Friday, January 27, 2023

PowerShell core compatibility: A lesson learned the hard way

PowerShell core is my preferred scripting language. I've been excited about it since its early days. Here's a tweet from back in 2016 when PowerShell core was still in beta:


I've used PowerShell to automate build steps, deployments, and other tasks on both dev environments and CICD pipelines. It's great to write a script on my Windows machine, test it using PowerShell core, and run it on my docker Linux-based build environments with 100% compatibility. Or so I thought until I learned otherwise!

A few years ago, I was automating a process which required creating a folder if it didn't exist. Out of laziness, this is how I implemented this functionality: 

mkdir $folder -f

When the folder exists and the -f (or --Force) flag is passed, the command will return the existing directory object without errors. I know this is not the cleanest way -more on this later- but it works on my Windows machine, so it should also work in the docker Linux container, except that it didn't. When the script ran, it resulted in this error:

/bin/mkdir: invalid option -- 'f'
Try '/bin/mkdir --help' for more information.

Why did the behavior differ? It turns out that mkdir means different things depending on whether you're running PowerShell on Windows or Linux. And this can be observed using Get-Command Cmdlet:

# Windows:
Get-Command mkdir

The output is:

CommandType     Name                                               Version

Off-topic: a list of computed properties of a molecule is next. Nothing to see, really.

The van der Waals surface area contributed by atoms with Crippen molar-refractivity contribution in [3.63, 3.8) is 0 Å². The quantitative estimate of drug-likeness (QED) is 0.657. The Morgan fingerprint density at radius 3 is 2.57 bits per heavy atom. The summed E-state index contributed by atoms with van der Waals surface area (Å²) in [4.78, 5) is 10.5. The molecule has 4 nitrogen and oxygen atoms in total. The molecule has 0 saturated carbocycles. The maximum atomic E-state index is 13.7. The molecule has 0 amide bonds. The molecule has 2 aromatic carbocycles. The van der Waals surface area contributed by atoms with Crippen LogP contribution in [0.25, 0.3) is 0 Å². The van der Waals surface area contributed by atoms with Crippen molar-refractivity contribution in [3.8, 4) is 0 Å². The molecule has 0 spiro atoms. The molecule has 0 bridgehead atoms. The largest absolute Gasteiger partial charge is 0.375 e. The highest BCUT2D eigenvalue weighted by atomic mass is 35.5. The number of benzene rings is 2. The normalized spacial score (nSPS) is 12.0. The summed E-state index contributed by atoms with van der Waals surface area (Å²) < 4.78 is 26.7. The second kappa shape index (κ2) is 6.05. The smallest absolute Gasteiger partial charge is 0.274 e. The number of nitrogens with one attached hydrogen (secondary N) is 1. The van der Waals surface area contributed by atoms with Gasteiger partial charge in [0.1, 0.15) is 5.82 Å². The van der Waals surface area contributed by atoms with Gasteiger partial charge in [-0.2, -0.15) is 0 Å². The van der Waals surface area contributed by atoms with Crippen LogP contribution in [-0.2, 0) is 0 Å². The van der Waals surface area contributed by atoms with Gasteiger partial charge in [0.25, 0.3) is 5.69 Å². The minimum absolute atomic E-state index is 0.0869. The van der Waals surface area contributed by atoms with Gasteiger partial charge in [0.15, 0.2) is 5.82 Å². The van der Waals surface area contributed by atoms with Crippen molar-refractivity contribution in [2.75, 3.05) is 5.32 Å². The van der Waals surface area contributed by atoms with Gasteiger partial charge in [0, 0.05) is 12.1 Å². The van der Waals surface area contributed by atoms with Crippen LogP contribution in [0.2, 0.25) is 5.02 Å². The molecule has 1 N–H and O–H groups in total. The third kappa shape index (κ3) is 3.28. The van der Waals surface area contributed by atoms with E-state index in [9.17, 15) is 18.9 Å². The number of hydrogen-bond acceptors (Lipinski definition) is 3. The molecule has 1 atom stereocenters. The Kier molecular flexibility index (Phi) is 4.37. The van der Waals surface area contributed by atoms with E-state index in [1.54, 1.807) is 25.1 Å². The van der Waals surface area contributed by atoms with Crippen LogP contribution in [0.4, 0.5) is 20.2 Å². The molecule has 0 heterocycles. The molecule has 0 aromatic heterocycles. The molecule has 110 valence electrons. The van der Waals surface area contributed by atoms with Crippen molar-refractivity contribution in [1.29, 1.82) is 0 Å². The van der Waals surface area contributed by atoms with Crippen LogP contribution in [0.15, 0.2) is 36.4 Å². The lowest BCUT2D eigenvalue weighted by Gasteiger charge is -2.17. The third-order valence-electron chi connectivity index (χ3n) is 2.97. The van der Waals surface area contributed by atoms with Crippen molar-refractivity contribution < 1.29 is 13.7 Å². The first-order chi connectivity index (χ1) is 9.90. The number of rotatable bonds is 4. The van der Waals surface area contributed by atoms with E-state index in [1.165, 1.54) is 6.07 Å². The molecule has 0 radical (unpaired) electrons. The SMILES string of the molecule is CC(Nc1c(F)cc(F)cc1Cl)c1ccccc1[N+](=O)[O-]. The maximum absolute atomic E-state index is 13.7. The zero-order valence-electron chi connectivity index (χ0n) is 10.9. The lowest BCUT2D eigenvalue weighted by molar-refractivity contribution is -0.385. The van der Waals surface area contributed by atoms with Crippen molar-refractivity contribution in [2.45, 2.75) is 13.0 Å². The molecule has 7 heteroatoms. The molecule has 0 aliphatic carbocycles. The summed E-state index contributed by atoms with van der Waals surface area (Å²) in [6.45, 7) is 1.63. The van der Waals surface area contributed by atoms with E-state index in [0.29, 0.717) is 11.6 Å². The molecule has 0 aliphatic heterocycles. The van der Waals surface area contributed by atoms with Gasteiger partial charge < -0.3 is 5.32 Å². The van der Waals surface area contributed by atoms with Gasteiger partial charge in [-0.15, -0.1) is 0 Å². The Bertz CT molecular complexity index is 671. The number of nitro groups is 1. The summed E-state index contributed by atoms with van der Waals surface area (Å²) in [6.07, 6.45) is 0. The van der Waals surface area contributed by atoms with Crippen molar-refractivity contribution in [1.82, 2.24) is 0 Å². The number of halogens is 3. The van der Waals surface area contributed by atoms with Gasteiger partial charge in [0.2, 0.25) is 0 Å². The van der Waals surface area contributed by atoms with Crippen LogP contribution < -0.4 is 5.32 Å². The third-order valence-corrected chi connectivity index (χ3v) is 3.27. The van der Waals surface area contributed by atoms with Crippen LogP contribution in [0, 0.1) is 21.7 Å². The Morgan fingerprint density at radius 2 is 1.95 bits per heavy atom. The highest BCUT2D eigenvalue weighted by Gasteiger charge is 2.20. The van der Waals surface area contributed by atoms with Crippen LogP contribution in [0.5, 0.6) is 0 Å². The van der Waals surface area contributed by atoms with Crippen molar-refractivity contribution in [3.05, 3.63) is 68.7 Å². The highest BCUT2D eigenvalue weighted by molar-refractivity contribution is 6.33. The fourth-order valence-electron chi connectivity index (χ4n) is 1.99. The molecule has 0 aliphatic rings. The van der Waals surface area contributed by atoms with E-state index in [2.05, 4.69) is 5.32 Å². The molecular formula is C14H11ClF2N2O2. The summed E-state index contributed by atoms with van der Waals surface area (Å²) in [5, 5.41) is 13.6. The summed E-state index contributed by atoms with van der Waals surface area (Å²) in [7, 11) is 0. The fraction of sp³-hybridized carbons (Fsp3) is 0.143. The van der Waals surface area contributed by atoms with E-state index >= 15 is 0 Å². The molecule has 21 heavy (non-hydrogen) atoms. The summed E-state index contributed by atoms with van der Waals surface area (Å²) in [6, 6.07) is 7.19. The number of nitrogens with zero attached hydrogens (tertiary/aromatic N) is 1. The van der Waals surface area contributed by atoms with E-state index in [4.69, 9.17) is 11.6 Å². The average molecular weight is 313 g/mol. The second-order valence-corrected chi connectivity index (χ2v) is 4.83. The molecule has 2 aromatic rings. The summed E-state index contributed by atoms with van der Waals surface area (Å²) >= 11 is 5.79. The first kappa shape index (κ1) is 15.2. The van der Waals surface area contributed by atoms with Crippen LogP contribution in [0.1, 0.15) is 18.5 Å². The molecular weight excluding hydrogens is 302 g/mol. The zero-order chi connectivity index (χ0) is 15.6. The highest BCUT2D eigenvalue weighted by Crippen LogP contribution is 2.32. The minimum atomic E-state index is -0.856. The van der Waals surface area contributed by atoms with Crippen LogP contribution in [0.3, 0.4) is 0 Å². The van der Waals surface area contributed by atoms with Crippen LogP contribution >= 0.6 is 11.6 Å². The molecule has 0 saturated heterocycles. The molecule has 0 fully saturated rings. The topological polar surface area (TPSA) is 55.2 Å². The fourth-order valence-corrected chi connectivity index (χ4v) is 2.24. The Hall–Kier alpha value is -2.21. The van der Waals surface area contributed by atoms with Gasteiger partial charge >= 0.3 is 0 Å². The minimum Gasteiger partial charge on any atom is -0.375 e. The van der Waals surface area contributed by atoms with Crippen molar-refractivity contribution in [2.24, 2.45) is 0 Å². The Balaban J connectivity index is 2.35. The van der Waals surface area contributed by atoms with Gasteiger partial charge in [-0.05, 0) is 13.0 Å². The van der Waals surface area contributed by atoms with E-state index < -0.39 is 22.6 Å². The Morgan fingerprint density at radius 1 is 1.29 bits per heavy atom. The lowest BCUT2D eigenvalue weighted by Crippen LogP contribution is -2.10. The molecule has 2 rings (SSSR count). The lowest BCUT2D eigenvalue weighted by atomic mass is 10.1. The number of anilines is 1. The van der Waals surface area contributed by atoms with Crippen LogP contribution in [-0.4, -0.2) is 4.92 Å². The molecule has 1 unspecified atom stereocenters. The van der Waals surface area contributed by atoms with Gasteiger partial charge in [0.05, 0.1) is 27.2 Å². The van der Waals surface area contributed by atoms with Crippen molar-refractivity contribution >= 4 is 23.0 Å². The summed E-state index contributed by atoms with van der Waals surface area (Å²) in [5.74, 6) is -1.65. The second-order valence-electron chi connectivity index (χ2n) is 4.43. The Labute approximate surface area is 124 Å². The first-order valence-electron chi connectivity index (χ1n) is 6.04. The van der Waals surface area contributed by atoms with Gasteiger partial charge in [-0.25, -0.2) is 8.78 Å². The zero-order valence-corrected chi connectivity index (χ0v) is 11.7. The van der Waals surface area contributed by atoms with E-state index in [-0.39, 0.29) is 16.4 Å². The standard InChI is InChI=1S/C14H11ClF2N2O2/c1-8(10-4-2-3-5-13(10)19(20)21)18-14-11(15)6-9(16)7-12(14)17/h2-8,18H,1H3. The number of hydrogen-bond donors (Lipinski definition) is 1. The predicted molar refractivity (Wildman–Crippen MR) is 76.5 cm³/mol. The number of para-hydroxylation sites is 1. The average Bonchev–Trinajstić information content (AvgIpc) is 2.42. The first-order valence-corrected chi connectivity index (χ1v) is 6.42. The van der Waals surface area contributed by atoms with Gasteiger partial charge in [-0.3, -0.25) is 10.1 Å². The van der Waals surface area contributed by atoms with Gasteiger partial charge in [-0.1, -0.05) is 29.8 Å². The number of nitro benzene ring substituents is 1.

-----------     ----                                               -------
Function        mkdir

Under Windows, mkdir is a function, and the definition of this function can be obtained using

(Get-Command mkdir).Definition

And the output is:


    [Parameter(ParameterSetName='nameSet', Position=0, ValueFromPipelineByPropertyName=$true)]
    [Parameter(ParameterSetName='pathSet', Mandatory=$true, Position=0, ValueFromPipelineByPropertyName=$true)]

    [Parameter(ParameterSetName='nameSet', Mandatory=$true, ValueFromPipelineByPropertyName=$true)]

    [Parameter(ValueFromPipeline=$true, ValueFromPipelineByPropertyName=$true)]



begin {
    $wrappedCmd = $ExecutionContext.InvokeCommand.GetCommand('New-Item', [System.Management.Automation.CommandTypes]::Cmdlet)
    $scriptCmd = {& $wrappedCmd -Type Directory @PSBoundParameters }

    $steppablePipeline = $scriptCmd.GetSteppablePipeline()

process {

end {

Which as you can see, wraps the New-Item Cmdlet. However under Linux, it's a different story:

# Linux:
Get-Command mkdir


CommandType     Name                                               Version
-----------     ----                                               -------
Application     mkdir                                    

It's an application, and the source of this applications can be retrieved as:

(Get-Command mkdir).Source

Now that I know the problem, the solution is easy:

New-Item -ItemType Directory $folder -Force

It's generally recommended to use Cmdlets instead of aliases or any kind of shortcuts to improve readability and portability. Unfortunately PSScriptAnalyzer - which integrates well with VSCode- will highlight this issue in scripts but only for aliases (like ls) and not for functions. AvoidUsingCmdletAliases.

I learned my lesson. However, I did it the hard way.